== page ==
ALAN provides update on Bahamas recovery efforts

Kathy Fulton, Executive Director of the American Logistics Aid Network (ALAN), provides a statement regarding the organization's role in working with numerous non-profit partners working hard to help survivors on the Grand Bahama and Abaco Islands.

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Editor's note: The statement below is from Kathy Fulton, Executive Director of the American Logistics Aid Network (ALAN), regarding the organization's role in working with numerous non-profit partners working hard to help survivors on the Grand Bahama and Abaco Islands.  

What is ALAN doing for the Bahamas?
If you look up the expression “mixed emotions” in the dictionary today, you might find my picture.
On the one hand, I’m hugely relieved that Dorian didn’t strike the U.S East Coast as a Category 5 and that so many communities were spared a direct hit.   
On the other, I am heartsick about what has happened in the Bahamas.   It hurts to see such a paradise destroyed and to think about how many people lost their lives, homes and possessions as a result of this devastating storm.  And I am sad beyond words for how long and difficult the path to recovery will be.
I know many of you feel the same way, because over the past week, a lot of you have reached out to find out whether ALAN is helping. 
Thanks to our wonderful network, the answer is a resounding yes.
Over the past two weeks, we’ve had a chance to work closely with numerous non-profit partners who are working diligently help survivors on the Grand Bahama and Abaco Islands.

Among other things, we’ve arranged for the transportation of shelf stable food from Atlanta to West Palm Beach, found storage space for cleaning and household goods that will be needed during the clean-up phase, and assisted with the transportation of medical supplies.  We’ve also been on the search for donated warehousing in Nassau and near the Port of Palm Beach.  (Can you help with this?  If so, give us a shout.)
For the most part, this has consisted of leveraging our U.S. ground transportation and warehousing networks to help relief organizations fill in critical supply chain gaps.  It’s also meant partnering closely with Airlink and LIFT Non-Profit Logistics, whose partners have focused on finding the necessary ocean and air capacity, while we and our partners have concentrated on helping supplies get to ports and airports or finding places to store items that will be used later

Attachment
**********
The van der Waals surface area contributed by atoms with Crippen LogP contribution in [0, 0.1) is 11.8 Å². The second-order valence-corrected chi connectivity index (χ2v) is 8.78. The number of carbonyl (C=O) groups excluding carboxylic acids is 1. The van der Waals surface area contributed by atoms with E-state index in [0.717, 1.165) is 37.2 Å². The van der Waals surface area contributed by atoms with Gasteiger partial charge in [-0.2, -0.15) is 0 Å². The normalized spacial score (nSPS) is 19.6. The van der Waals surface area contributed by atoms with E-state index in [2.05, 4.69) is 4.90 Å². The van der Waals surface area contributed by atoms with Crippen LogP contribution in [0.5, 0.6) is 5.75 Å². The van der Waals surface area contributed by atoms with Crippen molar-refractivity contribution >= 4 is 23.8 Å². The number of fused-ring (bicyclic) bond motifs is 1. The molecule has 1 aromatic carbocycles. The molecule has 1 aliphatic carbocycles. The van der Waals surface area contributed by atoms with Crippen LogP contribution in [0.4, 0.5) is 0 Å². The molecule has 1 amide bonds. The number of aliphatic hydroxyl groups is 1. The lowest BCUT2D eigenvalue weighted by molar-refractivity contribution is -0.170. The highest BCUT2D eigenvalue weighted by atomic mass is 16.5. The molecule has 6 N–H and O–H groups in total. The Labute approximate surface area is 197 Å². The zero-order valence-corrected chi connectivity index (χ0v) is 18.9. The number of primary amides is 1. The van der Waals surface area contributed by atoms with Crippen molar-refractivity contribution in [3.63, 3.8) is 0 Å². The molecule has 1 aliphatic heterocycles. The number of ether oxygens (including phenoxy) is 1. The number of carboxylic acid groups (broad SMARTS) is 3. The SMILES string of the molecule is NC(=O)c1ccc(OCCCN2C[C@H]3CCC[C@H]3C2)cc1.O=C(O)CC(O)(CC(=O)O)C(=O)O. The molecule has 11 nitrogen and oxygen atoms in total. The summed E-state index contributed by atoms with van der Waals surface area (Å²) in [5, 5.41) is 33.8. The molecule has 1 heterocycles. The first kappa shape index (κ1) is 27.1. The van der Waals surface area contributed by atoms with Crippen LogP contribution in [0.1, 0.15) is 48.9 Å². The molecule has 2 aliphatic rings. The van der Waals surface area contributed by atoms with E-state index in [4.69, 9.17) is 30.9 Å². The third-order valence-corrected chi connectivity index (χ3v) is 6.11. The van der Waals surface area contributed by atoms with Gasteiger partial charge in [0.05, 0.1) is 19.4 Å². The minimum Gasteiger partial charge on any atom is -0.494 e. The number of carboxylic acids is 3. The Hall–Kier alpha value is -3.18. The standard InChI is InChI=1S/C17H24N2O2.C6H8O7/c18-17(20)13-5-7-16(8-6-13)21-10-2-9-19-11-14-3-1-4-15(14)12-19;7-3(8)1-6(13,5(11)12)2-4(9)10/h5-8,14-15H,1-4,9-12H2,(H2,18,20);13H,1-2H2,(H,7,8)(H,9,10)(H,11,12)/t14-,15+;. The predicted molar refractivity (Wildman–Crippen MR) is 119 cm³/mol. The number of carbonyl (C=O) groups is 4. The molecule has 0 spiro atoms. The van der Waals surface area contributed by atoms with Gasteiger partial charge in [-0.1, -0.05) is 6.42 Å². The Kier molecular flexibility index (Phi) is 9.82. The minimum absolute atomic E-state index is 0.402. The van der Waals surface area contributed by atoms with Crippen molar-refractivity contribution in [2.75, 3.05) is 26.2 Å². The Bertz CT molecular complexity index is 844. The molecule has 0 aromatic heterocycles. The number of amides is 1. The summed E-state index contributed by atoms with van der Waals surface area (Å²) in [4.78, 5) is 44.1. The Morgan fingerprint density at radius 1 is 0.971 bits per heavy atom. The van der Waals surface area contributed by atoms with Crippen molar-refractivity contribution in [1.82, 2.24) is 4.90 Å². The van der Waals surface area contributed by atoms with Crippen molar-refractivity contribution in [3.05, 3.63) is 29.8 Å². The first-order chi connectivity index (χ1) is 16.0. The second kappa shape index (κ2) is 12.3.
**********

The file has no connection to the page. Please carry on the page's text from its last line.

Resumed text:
Meanwhile, we haven’t forgotten about North Carolina. We’ve been in close touch with partners on the ground there and are happy to report that they’ve been able to manage most of their issues locally – which is great news and what resilience is all about.
But that’s only part of the story.  Sometime in the next few days, many of our non-profit partners will complete their initial assessments and come to us with numerous more requests for assistance.

I don’t have all the specifics yet.  However, I know that many of these needs will involve getting goods to the South Florida area or providing warehousing and equipment there, because that’s where the bulk relief efforts to the Bahamas are originating.  I also know that the ALAN community will rise to the occasion.   
Which brings me to the final emotion I’ve been experiencing quite a bit of this week:  Hope. 
Things are indeed heartbreaking in the Bahamas right now.  But with folks like you in our corner, I know that recovery and resilience will happen.    I know because I’ve seen it again and again. Thank you for fueling that optimism and for being one of the best parts of my job.  My outlook wouldn’t be nearly as sunny without you.


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